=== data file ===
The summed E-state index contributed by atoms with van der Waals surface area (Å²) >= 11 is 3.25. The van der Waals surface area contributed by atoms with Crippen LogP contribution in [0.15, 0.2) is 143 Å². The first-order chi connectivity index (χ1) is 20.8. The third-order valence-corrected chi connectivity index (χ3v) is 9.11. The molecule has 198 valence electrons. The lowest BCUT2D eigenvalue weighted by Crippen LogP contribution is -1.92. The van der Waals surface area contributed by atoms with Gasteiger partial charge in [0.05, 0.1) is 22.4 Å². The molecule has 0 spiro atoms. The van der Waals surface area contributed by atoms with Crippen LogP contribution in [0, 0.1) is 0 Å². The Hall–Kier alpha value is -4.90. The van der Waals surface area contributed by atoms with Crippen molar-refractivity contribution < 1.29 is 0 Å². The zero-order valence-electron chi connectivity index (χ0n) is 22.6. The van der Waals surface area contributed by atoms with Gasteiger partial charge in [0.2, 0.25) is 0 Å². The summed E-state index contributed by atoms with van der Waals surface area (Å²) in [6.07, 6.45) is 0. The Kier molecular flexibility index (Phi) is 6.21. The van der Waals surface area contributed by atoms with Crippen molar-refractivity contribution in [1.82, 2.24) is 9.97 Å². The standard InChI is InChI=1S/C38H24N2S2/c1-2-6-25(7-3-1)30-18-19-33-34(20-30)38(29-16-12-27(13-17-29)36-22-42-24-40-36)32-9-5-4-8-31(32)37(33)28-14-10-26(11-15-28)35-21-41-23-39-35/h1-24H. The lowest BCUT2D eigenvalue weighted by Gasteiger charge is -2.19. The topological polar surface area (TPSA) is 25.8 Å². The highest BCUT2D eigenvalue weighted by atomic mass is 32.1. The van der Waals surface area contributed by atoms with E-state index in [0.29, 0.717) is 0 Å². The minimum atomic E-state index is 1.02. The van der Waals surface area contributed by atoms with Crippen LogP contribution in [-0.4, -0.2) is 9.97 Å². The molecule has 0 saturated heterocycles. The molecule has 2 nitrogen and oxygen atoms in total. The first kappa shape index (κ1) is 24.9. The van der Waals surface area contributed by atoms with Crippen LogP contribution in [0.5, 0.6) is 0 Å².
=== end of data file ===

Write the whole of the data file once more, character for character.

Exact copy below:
The summed E-state index contributed by atoms with van der Waals surface area (Å²) >= 11 is 3.25. The van der Waals surface area contributed by atoms with Crippen LogP contribution in [0.15, 0.2) is 143 Å². The first-order chi connectivity index (χ1) is 20.8. The third-order valence-corrected chi connectivity index (χ3v) is 9.11. The molecule has 198 valence electrons. The lowest BCUT2D eigenvalue weighted by Crippen LogP contribution is -1.92. The van der Waals surface area contributed by atoms with Gasteiger partial charge in [0.05, 0.1) is 22.4 Å². The molecule has 0 spiro atoms. The van der Waals surface area contributed by atoms with Crippen LogP contribution in [0, 0.1) is 0 Å². The Hall–Kier alpha value is -4.90. The van der Waals surface area contributed by atoms with Crippen molar-refractivity contribution < 1.29 is 0 Å². The zero-order valence-electron chi connectivity index (χ0n) is 22.6. The van der Waals surface area contributed by atoms with Gasteiger partial charge in [0.2, 0.25) is 0 Å². The summed E-state index contributed by atoms with van der Waals surface area (Å²) in [6.07, 6.45) is 0. The Kier molecular flexibility index (Phi) is 6.21. The van der Waals surface area contributed by atoms with Crippen molar-refractivity contribution in [1.82, 2.24) is 9.97 Å². The standard InChI is InChI=1S/C38H24N2S2/c1-2-6-25(7-3-1)30-18-19-33-34(20-30)38(29-16-12-27(13-17-29)36-22-42-24-40-36)32-9-5-4-8-31(32)37(33)28-14-10-26(11-15-28)35-21-41-23-39-35/h1-24H. The lowest BCUT2D eigenvalue weighted by Gasteiger charge is -2.19. The topological polar surface area (TPSA) is 25.8 Å². The highest BCUT2D eigenvalue weighted by atomic mass is 32.1. The van der Waals surface area contributed by atoms with E-state index in [0.29, 0.717) is 0 Å². The minimum atomic E-state index is 1.02. The van der Waals surface area contributed by atoms with Crippen LogP contribution in [-0.4, -0.2) is 9.97 Å². The molecule has 0 saturated heterocycles. The molecule has 2 nitrogen and oxygen atoms in total. The first kappa shape index (κ1) is 24.9. The van der Waals surface area contributed by atoms with Crippen LogP contribution in [0.5, 0.6) is 0 Å².